Case in point. For work, I have to go to a website to complete a ridiculously long and tedious survey for the Medicare Coordination of benefits, which apparently has something to do with the federal government and Medicare, and our employees who are eligible for Medicare, I dunno, some nonsense. I’d already been frustrated with the whole thing, because a couple weeks ago when I first tried to go to the website, (naturally it’s a really long web address with lots of forward slashes and dots) I couldn’t navigate to it. It kept telling me “website not found.”
First, I realized I had been forgetting to type “https” and had been typing “http”. Grumbling to myself, I typed in the web address, using the requisite “s” meaning secure. Still, no go. I couldn’t get there six ways from Sunday. I had a colleague try to type it in from her computer at her work, and she typed it in and was able to get to it no problem. I contacted our IT department to see if perhaps our server was blocking access to it for some reason known only to the IT gurus, and no, that wasn’t the case. Finally, in frustration, I called the 800 number for help, and found out that I wasn’t typing the “slash” at the end of the string. Arrrghhh. Who knew that slash was so important?? I never type in that ending slash and it’s never been a problem before. Ok so it was a PICNIC – Problem In Chair, Not In Computer. I sighed and typed in the correct address, and registered our EIN and PIN and choose a user name and password.
Naturally, when you are considering a password, it has so many rules it took me forever to finally choose a password that worked. It has to have a capital letter, at least one number, at least one special character, has to be eight characters long… seriously?? Thank you, hackers, for making our online lives a living hell and turning something that is supposed to be fun and beneficial into something that is more difficult to access than Ft. Knox.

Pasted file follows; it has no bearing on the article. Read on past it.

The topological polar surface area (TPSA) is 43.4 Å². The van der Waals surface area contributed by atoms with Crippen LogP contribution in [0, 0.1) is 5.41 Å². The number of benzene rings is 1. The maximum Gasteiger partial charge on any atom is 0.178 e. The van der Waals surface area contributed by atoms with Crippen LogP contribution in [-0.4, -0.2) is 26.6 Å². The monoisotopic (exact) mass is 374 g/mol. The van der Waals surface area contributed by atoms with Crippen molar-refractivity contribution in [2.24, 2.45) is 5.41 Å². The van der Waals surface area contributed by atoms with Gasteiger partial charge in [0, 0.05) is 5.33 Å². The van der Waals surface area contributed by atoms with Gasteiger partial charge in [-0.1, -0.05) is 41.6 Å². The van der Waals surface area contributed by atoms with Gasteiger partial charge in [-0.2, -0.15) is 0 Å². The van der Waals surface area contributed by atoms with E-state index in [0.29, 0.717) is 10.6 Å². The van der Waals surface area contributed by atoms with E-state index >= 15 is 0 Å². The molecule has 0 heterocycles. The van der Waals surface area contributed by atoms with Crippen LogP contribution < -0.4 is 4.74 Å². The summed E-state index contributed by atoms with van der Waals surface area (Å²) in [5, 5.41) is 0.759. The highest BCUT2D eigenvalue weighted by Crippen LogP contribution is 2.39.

So I logged in and began working on the survey, getting interrupted numerous times and finally I got timed out. That was last week. I wasn’t able to get back to work on the survey until today. So, I went to the website to continue working on filling out this really boring thing (type the “s”, don’t forget the forward slash at the end). Then, try to log in. I couldn’t log into the website (okay, I tried to use the wrong password three times and it locked me out), so I called the 800-number to get myself unlocked.
Press zero. The woman comes on the line and I explain my predicament.
She said, “Okay, I will transfer you to the EDI department, but first I have to make sure you are on the correct website.”
“I am at the login page right now,” says I. “No need.”
“No, she said, doggedly. “Before I can transfer you, I have to do this.”
“But, I’m at the log in screen right now.” I insist.